Just imagine if Myia would have given up after the 1st, 2nd and even 3rd attempt. She wouldn’t be practicing a nurse today.
As Winston Churchill said so eloquently, “Never, never, never give up!”
Even if you've not passed the 1st, 2nd, or even 3rd time - NEVER QUIT!
Thanks for choosing to become a nurse. Take care and stay connected.

If you know someone struggling like Myia did, please share this blog post with him/her. 

Monday, September 22, 2014

Nursing: A Sea of Options with an Ocean of Danger

nursing career, nursing options, specialty nursing, new nurse, nurse job, nurse

Sarah was so excited that she secured her first job as a nurse before she graduated, even though jobs were scarce in her community.  Sarah was hired in the OR at one of her community’s largest hospitals. She was a bit apprehensive at first, because Sarah was shy, easily intimidated, and struggled with confrontation. Although she heard about how stressful working in the OR was, she was way more excited about getting offered a job!
On her first day, one of the cardiothoracic surgeons screamed at her for getting close to his sterile field. At the end of the day, the lead OR nurse told her she needed to “grow a thick skin” if she wanted to be successful. Sarah left her first day in tears. Within 6 weeks, Sarah felt she had no choice but to quit.
What went wrong?

Monday, May 26, 2014

Tips for New Nurses: Effective delegation starts with understanding this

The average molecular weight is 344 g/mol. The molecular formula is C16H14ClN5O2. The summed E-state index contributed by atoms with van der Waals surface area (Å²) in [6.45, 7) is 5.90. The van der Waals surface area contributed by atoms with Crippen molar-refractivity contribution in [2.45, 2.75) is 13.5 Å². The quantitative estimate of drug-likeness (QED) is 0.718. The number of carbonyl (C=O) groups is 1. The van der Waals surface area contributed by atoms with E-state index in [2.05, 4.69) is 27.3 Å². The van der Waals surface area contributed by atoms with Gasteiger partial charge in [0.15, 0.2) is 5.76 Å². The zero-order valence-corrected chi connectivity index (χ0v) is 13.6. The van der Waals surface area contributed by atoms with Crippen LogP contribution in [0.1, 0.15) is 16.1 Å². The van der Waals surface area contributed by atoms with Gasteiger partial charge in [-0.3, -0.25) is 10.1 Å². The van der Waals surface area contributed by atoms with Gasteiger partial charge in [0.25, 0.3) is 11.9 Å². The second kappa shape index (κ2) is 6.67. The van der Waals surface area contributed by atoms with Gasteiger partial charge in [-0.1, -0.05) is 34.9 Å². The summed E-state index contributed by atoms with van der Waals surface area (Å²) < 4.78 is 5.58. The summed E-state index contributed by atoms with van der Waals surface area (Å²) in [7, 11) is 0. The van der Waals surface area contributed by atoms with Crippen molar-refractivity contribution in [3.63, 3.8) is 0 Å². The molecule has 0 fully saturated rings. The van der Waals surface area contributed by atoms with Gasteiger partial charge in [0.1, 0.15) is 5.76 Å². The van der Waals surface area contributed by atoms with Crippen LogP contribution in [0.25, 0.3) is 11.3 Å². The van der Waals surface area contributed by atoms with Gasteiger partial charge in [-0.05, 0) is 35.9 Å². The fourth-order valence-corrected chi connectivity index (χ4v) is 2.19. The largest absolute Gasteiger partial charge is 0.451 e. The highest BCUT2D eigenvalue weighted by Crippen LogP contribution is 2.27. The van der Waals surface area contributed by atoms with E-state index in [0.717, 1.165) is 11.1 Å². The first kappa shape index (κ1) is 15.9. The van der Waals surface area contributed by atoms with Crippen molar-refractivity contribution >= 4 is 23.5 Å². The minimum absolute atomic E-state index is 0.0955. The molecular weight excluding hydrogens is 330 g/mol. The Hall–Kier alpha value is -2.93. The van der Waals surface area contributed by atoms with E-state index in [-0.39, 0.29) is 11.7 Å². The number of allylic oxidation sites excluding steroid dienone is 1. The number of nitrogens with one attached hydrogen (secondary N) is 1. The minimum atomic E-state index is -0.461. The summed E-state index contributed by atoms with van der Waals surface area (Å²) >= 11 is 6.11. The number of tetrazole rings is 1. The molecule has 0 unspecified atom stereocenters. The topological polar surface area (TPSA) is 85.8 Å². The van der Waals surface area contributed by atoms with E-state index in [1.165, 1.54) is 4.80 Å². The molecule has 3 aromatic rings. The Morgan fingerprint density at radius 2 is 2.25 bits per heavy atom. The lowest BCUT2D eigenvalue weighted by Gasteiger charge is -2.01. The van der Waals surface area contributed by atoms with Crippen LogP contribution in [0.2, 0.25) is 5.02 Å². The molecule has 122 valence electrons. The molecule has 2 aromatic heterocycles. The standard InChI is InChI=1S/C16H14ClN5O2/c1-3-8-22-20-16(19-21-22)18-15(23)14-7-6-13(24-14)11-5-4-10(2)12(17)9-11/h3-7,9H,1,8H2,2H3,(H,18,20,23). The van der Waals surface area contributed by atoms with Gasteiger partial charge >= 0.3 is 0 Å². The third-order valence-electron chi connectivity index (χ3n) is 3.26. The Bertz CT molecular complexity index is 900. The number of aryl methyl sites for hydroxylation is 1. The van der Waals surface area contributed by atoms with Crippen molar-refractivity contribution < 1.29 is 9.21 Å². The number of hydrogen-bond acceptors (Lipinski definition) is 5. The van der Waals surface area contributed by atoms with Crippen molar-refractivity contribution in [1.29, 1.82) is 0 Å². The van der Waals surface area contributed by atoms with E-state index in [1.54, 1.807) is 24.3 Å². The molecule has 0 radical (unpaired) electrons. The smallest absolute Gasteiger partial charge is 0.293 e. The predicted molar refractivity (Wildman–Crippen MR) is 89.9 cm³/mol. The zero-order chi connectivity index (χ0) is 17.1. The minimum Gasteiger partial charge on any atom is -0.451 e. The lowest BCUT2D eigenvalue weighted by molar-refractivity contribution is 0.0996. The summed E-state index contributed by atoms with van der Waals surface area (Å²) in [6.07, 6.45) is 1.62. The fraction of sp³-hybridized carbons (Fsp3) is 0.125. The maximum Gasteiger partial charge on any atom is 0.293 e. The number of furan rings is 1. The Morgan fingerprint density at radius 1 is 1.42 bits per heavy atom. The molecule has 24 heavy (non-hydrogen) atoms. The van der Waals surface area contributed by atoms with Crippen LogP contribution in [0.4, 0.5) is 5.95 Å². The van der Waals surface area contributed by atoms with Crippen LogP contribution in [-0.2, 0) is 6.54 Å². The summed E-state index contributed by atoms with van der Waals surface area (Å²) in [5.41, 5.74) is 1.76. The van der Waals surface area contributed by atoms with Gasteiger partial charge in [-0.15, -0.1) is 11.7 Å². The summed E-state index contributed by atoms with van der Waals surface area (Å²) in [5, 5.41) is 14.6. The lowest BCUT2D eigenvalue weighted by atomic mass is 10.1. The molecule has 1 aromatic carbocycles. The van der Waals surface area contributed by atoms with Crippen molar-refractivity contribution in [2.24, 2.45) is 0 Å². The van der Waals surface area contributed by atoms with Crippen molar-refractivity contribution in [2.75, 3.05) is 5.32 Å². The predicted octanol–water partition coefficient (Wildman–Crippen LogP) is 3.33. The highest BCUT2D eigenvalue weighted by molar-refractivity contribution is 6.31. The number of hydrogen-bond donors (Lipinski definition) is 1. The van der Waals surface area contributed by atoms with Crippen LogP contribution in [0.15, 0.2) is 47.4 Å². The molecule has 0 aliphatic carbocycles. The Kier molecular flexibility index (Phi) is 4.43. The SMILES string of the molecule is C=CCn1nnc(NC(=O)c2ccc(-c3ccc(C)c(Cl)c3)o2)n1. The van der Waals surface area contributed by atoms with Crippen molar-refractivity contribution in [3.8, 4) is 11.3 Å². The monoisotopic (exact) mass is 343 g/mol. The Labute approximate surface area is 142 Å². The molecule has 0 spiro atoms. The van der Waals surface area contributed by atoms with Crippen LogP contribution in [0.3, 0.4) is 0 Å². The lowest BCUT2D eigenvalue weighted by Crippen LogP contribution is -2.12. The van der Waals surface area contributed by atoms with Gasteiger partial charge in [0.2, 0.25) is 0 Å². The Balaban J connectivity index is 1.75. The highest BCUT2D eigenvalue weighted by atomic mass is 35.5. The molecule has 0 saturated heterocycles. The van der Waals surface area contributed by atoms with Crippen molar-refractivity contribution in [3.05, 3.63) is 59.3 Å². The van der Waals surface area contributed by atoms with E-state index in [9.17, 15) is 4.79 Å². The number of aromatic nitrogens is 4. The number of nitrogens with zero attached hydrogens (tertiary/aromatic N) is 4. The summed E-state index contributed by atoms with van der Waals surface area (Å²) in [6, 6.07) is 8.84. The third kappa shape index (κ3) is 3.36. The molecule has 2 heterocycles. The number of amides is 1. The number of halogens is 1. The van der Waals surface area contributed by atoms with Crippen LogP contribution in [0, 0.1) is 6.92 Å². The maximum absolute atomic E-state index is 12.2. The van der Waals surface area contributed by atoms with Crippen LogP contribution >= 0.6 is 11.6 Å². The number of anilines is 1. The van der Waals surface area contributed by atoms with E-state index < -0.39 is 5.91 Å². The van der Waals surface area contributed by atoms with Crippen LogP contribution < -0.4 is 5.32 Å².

new nurse, graduate nurse, student nurse, nursing assistants

One of the biggest struggles new nurses face is learning how to effectively delegate to nursing assistants. Let’s say you’re 23 years old and get your first job on a busy cardiac unit. You quickly learn that the most of the nursing assistants are much, much older and have been there for centuries! When you meet them, they give you a look – a look that says, “We’ve been here for 30 years and we’re not about to let a young whippersnapper like you tell US what to do!” Seriously, I spend most of my time helping individual nurses and organizations eliminate nurse-to-nurse bullying but sometimes it’s not the nurses – it’s the nursing assistants!!! Many nursing assistants try to intimidate the new nurses on purpose so that they will be less likely to delegate to them.
However, the only way you can successfully provide high quality, safe and effective patient care is to learn how to work WITH nursing assistants (and others) and delegate.

Monday, May 19, 2014

3 important ways to grow new nurse wisdom

student nurse, graduate nurse, wisdom, nursing experience, nursing success, rtconnections

One year ago I made the decision to go back into clinical practice. I made this decision for 2 reasons: First, I still teach seminars with clinical topics (certification review courses, medsurg topics, etc.). It’s a credibility thing – I can’t teach about clinical topics if I’m not still practicing clinically!  Second, for me to be an effective keynote speaker and help nurses succeed, I need to know what they are going through.

Going back to the bedside after being away for such a long time (8 years) was the hardest thing I’ve ever done but it was the best decision I’ve ever made. Not only does this experience give me great stories to share while I teach, it gives me great insight and understanding to the challenges current and future nurses face.
This knowledge helps me to help you!

Monday, May 12, 2014

Congratulations Nursing Graduates! Your public is waiting for you

nursing school, nursing graduation, new nurse graduate nurse, renee thompson, rtconnections

Congratulations! You’ve just completed the 1st leg of your journey to becoming a competent and compassionate nurse. Getting through nursing school is a HUGE accomplishment!!!'ve earned the right to call yourself NURSE. However, with this title comes expectations with regards to competence and compassion.